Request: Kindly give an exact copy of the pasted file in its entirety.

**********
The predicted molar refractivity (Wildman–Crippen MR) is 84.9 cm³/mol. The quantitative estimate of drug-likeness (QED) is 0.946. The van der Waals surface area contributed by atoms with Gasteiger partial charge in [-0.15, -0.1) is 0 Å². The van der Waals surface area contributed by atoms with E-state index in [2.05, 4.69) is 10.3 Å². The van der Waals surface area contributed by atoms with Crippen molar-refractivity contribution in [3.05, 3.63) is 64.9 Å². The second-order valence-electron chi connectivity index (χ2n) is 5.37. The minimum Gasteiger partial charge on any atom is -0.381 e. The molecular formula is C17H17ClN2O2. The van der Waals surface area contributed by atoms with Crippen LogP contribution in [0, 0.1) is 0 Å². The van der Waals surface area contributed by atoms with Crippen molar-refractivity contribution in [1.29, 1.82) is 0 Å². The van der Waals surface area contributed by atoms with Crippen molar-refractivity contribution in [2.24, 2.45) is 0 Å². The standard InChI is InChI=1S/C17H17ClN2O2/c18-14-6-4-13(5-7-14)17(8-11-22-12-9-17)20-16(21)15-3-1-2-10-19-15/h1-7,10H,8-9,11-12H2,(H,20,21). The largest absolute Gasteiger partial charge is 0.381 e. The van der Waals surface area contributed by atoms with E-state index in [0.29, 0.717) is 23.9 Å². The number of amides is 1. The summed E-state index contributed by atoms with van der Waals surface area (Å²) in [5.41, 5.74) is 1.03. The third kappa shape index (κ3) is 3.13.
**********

The predicted molar refractivity (Wildman–Crippen MR) is 84.9 cm³/mol. The quantitative estimate of drug-likeness (QED) is 0.946. The van der Waals surface area contributed by atoms with Gasteiger partial charge in [-0.15, -0.1) is 0 Å². The van der Waals surface area contributed by atoms with E-state index in [2.05, 4.69) is 10.3 Å². The van der Waals surface area contributed by atoms with Crippen molar-refractivity contribution in [3.05, 3.63) is 64.9 Å². The second-order valence-electron chi connectivity index (χ2n) is 5.37. The minimum Gasteiger partial charge on any atom is -0.381 e. The molecular formula is C17H17ClN2O2. The van der Waals surface area contributed by atoms with Crippen LogP contribution in [0, 0.1) is 0 Å². The van der Waals surface area contributed by atoms with Crippen molar-refractivity contribution in [1.29, 1.82) is 0 Å². The van der Waals surface area contributed by atoms with Crippen molar-refractivity contribution in [2.24, 2.45) is 0 Å². The standard InChI is InChI=1S/C17H17ClN2O2/c18-14-6-4-13(5-7-14)17(8-11-22-12-9-17)20-16(21)15-3-1-2-10-19-15/h1-7,10H,8-9,11-12H2,(H,20,21). The largest absolute Gasteiger partial charge is 0.381 e. The van der Waals surface area contributed by atoms with E-state index in [0.29, 0.717) is 23.9 Å². The number of amides is 1. The summed E-state index contributed by atoms with van der Waals surface area (Å²) in [5.41, 5.74) is 1.03. The third kappa shape index (κ3) is 3.13.